09-01-2006 3:26 AM


MV writes:
But the same do darwinists.
I am not sure if you understand what teleology is, but evolutionary biology has no part of it. Teleology refers to the implication that events happen for specific reasons and toward some sort of end goal. This seems to be what you are implying, but it is not consistent with a scientific explanation of anything biological.
MV writes:
They underlay to the phenomenons of mimicry their unwaranted myth of random mutation and natural selection as the only possible explanation.
We would not argue it is the only 'possible' explanation, only that it is the only adequate explanation based on the evidence. There is good evidence that both random mutations AND natural selection occur, and that living things are shaped by these processes. There is no evidence for teleology in all of biological science.
MV writes:
Panaxia quadripunctaria for instance has patterns that it can completely "disappeared" amongst leaves of prickly plants.
This is simple evolution of camouflage. Happens all the time. Every group of insect offspring are a little different from each other purely by chance. The more an insect happens to blend in with the background of its prefered habitat, the less often it happens to be eaten by visually-searching predators, hence such adaptive patterns are gradually adopted and improved on over many generations. I don't see what is so difficult to accept.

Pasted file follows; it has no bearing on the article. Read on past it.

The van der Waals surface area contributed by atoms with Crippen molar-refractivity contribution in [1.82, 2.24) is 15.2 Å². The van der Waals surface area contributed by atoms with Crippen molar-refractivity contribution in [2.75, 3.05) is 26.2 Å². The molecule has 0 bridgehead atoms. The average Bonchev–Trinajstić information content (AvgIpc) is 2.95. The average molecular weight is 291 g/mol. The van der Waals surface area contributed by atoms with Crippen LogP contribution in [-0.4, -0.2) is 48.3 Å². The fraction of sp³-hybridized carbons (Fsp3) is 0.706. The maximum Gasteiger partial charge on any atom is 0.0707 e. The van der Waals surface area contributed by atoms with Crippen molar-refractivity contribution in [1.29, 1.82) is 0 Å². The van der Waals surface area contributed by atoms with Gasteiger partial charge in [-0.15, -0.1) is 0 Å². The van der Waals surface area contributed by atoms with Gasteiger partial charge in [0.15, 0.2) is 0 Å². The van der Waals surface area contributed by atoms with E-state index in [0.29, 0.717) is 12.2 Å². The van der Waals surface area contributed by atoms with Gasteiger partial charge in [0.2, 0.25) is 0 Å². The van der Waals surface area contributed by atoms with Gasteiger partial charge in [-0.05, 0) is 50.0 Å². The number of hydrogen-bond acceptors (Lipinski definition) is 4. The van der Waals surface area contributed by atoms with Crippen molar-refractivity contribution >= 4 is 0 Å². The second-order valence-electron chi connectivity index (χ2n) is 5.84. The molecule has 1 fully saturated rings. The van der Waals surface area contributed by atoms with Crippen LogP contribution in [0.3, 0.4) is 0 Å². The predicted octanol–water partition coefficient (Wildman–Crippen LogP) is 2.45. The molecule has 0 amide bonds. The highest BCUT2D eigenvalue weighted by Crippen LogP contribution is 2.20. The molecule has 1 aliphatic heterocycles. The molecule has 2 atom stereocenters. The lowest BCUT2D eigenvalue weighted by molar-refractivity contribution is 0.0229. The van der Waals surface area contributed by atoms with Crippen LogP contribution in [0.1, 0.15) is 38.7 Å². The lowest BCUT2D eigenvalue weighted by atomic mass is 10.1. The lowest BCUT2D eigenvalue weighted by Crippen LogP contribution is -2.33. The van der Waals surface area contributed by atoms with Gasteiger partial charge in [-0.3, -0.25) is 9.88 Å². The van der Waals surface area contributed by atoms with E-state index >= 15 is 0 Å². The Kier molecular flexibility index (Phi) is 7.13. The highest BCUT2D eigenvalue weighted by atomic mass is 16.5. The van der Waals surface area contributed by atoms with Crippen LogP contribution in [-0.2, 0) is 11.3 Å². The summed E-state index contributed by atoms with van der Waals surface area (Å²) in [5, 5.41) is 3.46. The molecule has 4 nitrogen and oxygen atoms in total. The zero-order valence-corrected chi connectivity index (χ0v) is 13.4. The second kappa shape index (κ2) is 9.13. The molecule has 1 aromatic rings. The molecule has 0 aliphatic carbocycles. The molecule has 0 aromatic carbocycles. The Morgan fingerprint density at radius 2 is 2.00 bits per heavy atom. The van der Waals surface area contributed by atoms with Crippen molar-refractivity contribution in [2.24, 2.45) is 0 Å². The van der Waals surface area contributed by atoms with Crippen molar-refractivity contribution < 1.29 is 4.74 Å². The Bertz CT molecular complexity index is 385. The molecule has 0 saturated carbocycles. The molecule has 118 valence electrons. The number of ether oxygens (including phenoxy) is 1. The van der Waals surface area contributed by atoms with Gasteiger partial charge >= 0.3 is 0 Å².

MV writes:
And how is it possible that insects with totaly different body plans as plants, that they can "mimics" plants with different logic of development?
Easy. You can paint the same portrait using watercolors, oil paints, or acrylic and still achieve much the same depiction of someone. There are multiple different developmental paths that can, under selection, evolve to produce things that are superficially similar in appearance, even though they are completely un-related and made up of different structures entirely.
Edited by EZscience, : No reason given.

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 Message 20 by MartinV, posted 09-01-2006 3:26 AM MartinV has replied

Replies to this message:
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EZscience
Member (Idle past 5270 days)
Posts: 961
From: A wheatfield in Kansas
Joined: 04-14-2005


Message 37 of 188 (347001)
09-06-2006 3:03 PM
Reply to: Message 35 by MartinV
09-06-2006 2:38 PM


You seem disatisified with the traditional explanations for evolution of mimicry, but you haven't posited any alternative mechanism for their evolution. Succinctly, what is the alternative explanation we should accept if we are to abandon a Darwinian interpretation?